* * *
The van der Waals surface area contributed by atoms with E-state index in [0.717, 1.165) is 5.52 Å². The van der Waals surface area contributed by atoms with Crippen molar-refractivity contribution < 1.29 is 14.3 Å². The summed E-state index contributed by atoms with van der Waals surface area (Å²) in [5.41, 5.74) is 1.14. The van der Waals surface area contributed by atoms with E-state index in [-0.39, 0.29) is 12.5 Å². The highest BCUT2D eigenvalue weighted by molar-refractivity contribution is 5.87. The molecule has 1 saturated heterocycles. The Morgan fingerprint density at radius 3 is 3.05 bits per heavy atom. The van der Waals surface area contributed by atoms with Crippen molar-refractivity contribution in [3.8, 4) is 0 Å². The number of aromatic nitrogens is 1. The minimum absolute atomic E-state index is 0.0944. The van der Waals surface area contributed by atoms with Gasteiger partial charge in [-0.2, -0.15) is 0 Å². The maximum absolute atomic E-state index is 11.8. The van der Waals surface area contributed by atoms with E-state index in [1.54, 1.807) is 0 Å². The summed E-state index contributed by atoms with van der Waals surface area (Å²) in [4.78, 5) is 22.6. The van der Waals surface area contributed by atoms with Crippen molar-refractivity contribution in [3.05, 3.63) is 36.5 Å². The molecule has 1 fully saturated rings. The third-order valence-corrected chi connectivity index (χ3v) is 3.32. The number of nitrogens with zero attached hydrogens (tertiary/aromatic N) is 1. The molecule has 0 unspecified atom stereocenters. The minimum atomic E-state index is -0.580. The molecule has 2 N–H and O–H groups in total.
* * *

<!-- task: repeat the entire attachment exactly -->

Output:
The van der Waals surface area contributed by atoms with E-state index in [0.717, 1.165) is 5.52 Å². The van der Waals surface area contributed by atoms with Crippen molar-refractivity contribution < 1.29 is 14.3 Å². The summed E-state index contributed by atoms with van der Waals surface area (Å²) in [5.41, 5.74) is 1.14. The van der Waals surface area contributed by atoms with E-state index in [-0.39, 0.29) is 12.5 Å². The highest BCUT2D eigenvalue weighted by molar-refractivity contribution is 5.87. The molecule has 1 saturated heterocycles. The Morgan fingerprint density at radius 3 is 3.05 bits per heavy atom. The van der Waals surface area contributed by atoms with Crippen molar-refractivity contribution in [3.8, 4) is 0 Å². The number of aromatic nitrogens is 1. The minimum absolute atomic E-state index is 0.0944. The van der Waals surface area contributed by atoms with Gasteiger partial charge in [-0.2, -0.15) is 0 Å². The maximum absolute atomic E-state index is 11.8. The van der Waals surface area contributed by atoms with E-state index in [1.54, 1.807) is 0 Å². The summed E-state index contributed by atoms with van der Waals surface area (Å²) in [4.78, 5) is 22.6. The van der Waals surface area contributed by atoms with Crippen molar-refractivity contribution in [3.05, 3.63) is 36.5 Å². The molecule has 1 fully saturated rings. The third-order valence-corrected chi connectivity index (χ3v) is 3.32. The number of nitrogens with zero attached hydrogens (tertiary/aromatic N) is 1. The molecule has 0 unspecified atom stereocenters. The minimum atomic E-state index is -0.580. The molecule has 2 N–H and O–H groups in total.